I’m sure I am similar to anyone else who has started a business in that I experienced plenty of growing pains in the beginning. I fortunately took the plunge of starting a business while I had nothing holding me back (no mortgage and little ongoing, fixed bills), but it was still strange at first operating on an income which varied wildly from one month to the next.
No matter what your endeavor, I think it’s important to always try to improve your craft, and not make the same mistake twice. And more than anything, just keep moving forward no matter what.
What are you currently doing to maintain/grow your net worth?
I’m focused on working hard and earning as much as I can through my business.
I max out my Individual Roth every year, and I add as much as possible to my brokerage account every month.
I have also been paying down my house because it will be nice to own it free and clear.
Do you have a target net worth you are trying to attain?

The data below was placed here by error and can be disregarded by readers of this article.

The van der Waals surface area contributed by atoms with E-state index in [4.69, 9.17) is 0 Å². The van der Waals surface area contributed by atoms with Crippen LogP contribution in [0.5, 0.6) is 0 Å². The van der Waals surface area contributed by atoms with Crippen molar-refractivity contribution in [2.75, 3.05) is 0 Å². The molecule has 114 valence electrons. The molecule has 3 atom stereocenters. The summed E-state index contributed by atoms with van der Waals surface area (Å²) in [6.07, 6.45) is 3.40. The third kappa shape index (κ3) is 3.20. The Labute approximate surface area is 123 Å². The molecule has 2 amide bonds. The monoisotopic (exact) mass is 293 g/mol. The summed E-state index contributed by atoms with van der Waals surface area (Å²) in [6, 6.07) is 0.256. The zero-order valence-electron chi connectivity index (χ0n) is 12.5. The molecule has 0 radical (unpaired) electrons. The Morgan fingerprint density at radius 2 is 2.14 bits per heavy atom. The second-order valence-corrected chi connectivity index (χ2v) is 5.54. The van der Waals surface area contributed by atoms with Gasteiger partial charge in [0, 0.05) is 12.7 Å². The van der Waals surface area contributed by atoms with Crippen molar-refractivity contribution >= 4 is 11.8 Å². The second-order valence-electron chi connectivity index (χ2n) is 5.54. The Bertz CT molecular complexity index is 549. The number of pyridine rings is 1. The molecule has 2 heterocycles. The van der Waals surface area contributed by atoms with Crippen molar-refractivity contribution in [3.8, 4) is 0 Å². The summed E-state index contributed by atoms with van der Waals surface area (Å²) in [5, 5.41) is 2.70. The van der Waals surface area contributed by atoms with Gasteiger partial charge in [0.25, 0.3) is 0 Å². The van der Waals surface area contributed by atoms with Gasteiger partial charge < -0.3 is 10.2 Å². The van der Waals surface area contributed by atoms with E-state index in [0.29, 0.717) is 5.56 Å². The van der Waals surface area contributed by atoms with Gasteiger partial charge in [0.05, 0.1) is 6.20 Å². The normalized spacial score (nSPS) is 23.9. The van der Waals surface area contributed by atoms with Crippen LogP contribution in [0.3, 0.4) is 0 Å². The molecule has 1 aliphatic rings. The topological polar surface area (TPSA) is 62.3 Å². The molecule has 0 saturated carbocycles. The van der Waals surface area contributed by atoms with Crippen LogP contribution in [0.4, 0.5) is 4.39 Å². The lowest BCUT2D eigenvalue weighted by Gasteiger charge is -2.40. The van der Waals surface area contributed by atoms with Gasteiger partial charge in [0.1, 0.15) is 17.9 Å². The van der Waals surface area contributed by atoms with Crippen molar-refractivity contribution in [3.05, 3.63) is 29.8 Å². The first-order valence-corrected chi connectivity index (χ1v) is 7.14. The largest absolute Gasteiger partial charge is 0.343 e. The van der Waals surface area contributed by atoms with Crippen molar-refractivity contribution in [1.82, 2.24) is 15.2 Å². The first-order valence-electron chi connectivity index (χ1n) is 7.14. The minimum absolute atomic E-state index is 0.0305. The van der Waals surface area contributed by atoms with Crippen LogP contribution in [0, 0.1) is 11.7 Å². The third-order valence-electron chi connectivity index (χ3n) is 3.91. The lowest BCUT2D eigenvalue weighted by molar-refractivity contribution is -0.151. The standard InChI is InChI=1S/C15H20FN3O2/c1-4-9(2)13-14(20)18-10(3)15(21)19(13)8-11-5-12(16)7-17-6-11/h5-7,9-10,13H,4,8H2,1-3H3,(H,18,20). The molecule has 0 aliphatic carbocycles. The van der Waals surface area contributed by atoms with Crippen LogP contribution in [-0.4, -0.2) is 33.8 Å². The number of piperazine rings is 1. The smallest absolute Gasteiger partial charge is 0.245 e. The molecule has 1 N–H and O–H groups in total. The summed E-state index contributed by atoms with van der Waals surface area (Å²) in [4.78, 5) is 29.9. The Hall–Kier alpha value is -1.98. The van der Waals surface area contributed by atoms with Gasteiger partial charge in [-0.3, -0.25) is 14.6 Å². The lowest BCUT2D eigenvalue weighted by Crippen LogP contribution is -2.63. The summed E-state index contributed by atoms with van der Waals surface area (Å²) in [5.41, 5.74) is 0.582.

My target net worth is $10 million.
How old were you when you made your first million and have you had any significant behavior shifts since then?
I just reached the seven-figure mark this year, so 34. It does feel mentally different; there is certainly a sense of pride that comes along with achieving that mark.
Mostly unrelated to becoming a millionaire, but I have been reading more than ever this year. I stopped listening to the radio to/from work and only listen to nonfiction audiobooks now. I have been more conscious than ever about what I’m exposing myself to (TV, radio, certain people, etc.) so my mental filter doesn’t have to work as hard.
What money mistakes have you made along the way that others can learn from?
When I started investing, I was using a financial advisor who was buying mutual funds for me with expense ratios of 1-2%/year.